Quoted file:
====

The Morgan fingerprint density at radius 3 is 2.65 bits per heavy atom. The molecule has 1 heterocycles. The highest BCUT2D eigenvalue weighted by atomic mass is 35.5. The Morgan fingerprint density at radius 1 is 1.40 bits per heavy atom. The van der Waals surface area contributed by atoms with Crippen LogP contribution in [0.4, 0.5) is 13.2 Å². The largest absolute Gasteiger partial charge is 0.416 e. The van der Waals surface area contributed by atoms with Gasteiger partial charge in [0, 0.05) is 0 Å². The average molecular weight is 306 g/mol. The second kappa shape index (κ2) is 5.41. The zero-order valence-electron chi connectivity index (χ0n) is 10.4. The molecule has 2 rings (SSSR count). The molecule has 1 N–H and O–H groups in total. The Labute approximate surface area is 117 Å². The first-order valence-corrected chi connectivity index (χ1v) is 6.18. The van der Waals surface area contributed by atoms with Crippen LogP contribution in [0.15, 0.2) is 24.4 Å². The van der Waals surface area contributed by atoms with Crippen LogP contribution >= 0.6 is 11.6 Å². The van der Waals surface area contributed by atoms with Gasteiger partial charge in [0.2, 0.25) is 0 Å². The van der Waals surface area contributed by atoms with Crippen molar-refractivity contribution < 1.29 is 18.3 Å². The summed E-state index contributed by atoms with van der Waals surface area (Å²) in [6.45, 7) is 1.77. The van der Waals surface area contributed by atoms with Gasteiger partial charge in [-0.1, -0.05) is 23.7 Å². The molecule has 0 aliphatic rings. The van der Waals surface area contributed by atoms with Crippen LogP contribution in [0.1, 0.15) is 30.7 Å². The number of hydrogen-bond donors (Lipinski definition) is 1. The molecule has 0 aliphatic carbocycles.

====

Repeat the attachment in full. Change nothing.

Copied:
The Morgan fingerprint density at radius 3 is 2.65 bits per heavy atom. The molecule has 1 heterocycles. The highest BCUT2D eigenvalue weighted by atomic mass is 35.5. The Morgan fingerprint density at radius 1 is 1.40 bits per heavy atom. The van der Waals surface area contributed by atoms with Crippen LogP contribution in [0.4, 0.5) is 13.2 Å². The largest absolute Gasteiger partial charge is 0.416 e. The van der Waals surface area contributed by atoms with Gasteiger partial charge in [0, 0.05) is 0 Å². The average molecular weight is 306 g/mol. The second kappa shape index (κ2) is 5.41. The zero-order valence-electron chi connectivity index (χ0n) is 10.4. The molecule has 2 rings (SSSR count). The molecule has 1 N–H and O–H groups in total. The Labute approximate surface area is 117 Å². The first-order valence-corrected chi connectivity index (χ1v) is 6.18. The van der Waals surface area contributed by atoms with Crippen LogP contribution in [0.15, 0.2) is 24.4 Å². The van der Waals surface area contributed by atoms with Crippen LogP contribution >= 0.6 is 11.6 Å². The van der Waals surface area contributed by atoms with Gasteiger partial charge in [0.2, 0.25) is 0 Å². The van der Waals surface area contributed by atoms with Crippen molar-refractivity contribution < 1.29 is 18.3 Å². The summed E-state index contributed by atoms with van der Waals surface area (Å²) in [6.45, 7) is 1.77. The van der Waals surface area contributed by atoms with Gasteiger partial charge in [-0.1, -0.05) is 23.7 Å². The molecule has 0 aliphatic rings. The van der Waals surface area contributed by atoms with Crippen LogP contribution in [0.1, 0.15) is 30.7 Å². The number of hydrogen-bond donors (Lipinski definition) is 1. The molecule has 0 aliphatic carbocycles.